- yerin pushed open the door to the little café and was instantly greeted by the thick aroma of espresso. the clink of ceramic teacups against wooden countertops was a gentle harmony above the chatter of friends that clustered around circular tables, gesturing and laughing underneath woollen coats and sweaters. fall's last breath had lent a thin film of crystalline ice upon every leaf and railing, but inside the warmth was intoxicating. yerin loved this café: loved the delicate napkins and the simple dishes, loved the boothes where couples laughed and kissed over pastries and steaming mugs.
she made her way to a small table in the corner of the shop; it was her favorite place to sit and draw, or read, or simply watch the world go by. yerin placed her book bag by the wooden chair and sat, absentmindedly pushing a lock of dark hair behind one ear. she didn't have to glance at the menu to know what she was getting: a café latte. its mellow flavor was the perfect way to relax into a day as slow as this one.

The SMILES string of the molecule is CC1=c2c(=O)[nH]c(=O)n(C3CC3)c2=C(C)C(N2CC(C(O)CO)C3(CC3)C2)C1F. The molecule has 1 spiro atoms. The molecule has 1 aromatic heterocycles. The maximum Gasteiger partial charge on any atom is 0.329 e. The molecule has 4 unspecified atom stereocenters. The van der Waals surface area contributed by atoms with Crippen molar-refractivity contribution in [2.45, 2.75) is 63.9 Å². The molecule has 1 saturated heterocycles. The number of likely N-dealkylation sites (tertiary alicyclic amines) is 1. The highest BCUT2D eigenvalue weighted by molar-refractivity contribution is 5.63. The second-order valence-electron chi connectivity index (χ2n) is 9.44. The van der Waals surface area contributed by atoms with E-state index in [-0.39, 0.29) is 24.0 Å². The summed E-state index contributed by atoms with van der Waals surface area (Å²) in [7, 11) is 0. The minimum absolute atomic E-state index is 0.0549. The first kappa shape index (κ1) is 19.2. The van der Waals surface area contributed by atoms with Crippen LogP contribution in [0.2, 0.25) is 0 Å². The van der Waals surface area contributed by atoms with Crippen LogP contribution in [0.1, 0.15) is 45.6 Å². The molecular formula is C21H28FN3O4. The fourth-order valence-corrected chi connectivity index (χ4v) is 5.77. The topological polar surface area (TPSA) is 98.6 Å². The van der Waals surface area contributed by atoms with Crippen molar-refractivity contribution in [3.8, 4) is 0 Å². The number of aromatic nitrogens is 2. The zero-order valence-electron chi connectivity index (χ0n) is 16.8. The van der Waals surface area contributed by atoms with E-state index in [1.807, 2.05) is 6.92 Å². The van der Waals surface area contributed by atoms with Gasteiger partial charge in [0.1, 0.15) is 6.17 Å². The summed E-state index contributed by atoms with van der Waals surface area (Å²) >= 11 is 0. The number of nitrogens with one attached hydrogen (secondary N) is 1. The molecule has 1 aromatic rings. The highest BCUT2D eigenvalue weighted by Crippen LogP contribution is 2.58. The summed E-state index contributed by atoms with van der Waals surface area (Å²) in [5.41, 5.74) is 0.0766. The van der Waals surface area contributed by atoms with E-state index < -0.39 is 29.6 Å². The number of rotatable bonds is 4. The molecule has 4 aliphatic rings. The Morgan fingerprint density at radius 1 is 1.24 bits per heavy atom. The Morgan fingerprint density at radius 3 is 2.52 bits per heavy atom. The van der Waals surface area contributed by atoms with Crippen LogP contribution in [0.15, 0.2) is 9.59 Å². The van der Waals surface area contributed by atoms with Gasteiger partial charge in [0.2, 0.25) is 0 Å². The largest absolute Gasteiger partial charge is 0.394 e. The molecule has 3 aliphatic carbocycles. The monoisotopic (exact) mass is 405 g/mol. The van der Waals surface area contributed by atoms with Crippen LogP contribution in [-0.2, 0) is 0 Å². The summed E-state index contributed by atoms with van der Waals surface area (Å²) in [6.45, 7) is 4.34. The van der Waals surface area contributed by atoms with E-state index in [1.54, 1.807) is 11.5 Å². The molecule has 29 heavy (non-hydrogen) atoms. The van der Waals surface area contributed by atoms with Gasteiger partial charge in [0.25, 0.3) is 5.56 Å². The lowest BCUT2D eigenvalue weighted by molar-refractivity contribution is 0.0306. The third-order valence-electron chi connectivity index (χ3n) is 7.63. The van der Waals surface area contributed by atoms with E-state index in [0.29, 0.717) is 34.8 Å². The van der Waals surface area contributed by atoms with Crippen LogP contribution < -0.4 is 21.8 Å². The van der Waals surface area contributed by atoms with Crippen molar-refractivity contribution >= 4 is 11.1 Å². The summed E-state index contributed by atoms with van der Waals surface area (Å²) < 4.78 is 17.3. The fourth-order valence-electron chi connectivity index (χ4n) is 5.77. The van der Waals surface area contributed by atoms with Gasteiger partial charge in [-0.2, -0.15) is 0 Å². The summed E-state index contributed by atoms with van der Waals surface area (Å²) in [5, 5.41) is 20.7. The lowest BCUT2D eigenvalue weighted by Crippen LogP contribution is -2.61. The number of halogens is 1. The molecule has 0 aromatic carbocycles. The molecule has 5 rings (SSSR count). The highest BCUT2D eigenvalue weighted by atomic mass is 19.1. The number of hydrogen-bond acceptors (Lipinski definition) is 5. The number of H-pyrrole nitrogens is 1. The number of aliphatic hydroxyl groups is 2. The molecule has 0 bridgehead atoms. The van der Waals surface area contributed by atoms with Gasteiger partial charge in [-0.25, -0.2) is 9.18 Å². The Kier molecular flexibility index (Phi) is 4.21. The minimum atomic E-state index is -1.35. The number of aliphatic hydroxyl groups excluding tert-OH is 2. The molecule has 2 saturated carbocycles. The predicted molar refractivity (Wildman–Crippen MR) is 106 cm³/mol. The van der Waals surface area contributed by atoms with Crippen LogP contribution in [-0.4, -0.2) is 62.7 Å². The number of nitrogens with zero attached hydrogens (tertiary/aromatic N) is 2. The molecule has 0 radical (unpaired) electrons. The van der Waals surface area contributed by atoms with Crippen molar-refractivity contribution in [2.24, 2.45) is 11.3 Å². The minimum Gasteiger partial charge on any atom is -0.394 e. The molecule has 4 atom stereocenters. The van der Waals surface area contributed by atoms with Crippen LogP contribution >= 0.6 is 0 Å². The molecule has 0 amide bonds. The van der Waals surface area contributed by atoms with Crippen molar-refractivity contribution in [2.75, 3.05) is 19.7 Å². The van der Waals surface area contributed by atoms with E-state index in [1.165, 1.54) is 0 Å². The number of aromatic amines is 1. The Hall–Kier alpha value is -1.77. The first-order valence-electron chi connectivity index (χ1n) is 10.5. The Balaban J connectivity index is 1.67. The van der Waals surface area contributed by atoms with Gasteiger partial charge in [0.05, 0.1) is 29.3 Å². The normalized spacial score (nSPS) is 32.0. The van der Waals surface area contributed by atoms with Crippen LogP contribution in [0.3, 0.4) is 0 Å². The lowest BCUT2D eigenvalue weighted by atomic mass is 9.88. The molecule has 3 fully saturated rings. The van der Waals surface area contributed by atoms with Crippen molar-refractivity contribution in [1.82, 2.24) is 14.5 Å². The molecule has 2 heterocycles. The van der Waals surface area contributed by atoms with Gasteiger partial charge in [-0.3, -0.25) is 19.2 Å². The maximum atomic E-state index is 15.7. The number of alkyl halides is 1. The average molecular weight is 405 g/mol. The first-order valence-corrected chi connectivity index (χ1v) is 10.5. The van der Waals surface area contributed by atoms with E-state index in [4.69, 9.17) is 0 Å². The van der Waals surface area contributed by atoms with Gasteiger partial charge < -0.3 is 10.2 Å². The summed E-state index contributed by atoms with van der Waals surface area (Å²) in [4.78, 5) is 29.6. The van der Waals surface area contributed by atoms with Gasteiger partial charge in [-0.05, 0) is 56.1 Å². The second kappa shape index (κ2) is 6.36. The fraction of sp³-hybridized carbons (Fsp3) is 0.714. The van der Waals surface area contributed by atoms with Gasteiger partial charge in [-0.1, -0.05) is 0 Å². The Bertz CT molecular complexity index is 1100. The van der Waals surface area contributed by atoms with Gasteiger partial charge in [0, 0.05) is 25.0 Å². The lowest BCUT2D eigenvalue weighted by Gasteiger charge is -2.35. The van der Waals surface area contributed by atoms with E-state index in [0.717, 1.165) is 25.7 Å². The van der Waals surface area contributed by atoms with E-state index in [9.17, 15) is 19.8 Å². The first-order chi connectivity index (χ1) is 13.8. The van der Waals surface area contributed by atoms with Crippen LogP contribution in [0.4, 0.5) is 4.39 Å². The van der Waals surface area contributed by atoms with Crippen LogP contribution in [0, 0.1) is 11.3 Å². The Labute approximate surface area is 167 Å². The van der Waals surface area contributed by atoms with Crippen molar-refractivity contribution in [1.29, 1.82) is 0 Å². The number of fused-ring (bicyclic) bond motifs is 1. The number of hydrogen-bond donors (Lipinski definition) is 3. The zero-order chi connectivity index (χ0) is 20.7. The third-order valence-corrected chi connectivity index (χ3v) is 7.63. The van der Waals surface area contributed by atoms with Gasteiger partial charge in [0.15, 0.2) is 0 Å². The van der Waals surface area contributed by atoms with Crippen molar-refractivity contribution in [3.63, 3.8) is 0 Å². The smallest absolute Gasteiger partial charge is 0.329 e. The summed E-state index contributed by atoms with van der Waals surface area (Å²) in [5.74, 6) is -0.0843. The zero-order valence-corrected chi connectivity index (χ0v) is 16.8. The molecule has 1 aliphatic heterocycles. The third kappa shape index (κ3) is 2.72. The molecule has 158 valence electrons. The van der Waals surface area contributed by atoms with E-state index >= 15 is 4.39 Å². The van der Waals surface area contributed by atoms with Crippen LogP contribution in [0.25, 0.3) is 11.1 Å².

yerin's eyes cast lazily around the café, before alighting on a boy across the room who sat at a table overlooking the street. he wore a pair of bulky white headphones and a thick brown scarf, and though she could only see the back of his head she judged him to be about college-age, like her. over his shoulder, she watched in curiosity as he sketched what seemed from afar to be the frosty road before him. he seemed completely oblivious to his surroundings, immersed in his work.
yerin got up to order, her eyes still fixed on the artist and his sketch. the plump lady at the counter greeted her with a cheery smile.
"what would you like, dear?"
"one café latte, please!" yerin requested with a smile. the servers here were always so friendly.
in a matter of minutes the latte arrived, a creamy froth crowning it. yerin paid and thanked the server.
when she got back to her seat, she noticed with a frown that the boy's seat was empty. a torn-out page from a sketchbook was left in his place. yerin looked around to see if anyone else shared her confusion, but everyone in the café was wrapped up in their own conversations or books. she crossed the room and gazed down at the paper in shy curiosity.
it was a pencil sketch of the street, as yerin had expected, but expertly rendered. she held it up to the window and saw a nearly perfect match: the facing storefront, the parked car outside, even the backwards letters on the window spelling out "café." at the top of the page, it was printed: "for whoever finds this." and at the bottom, it was signed with a neat flourish: "jjg."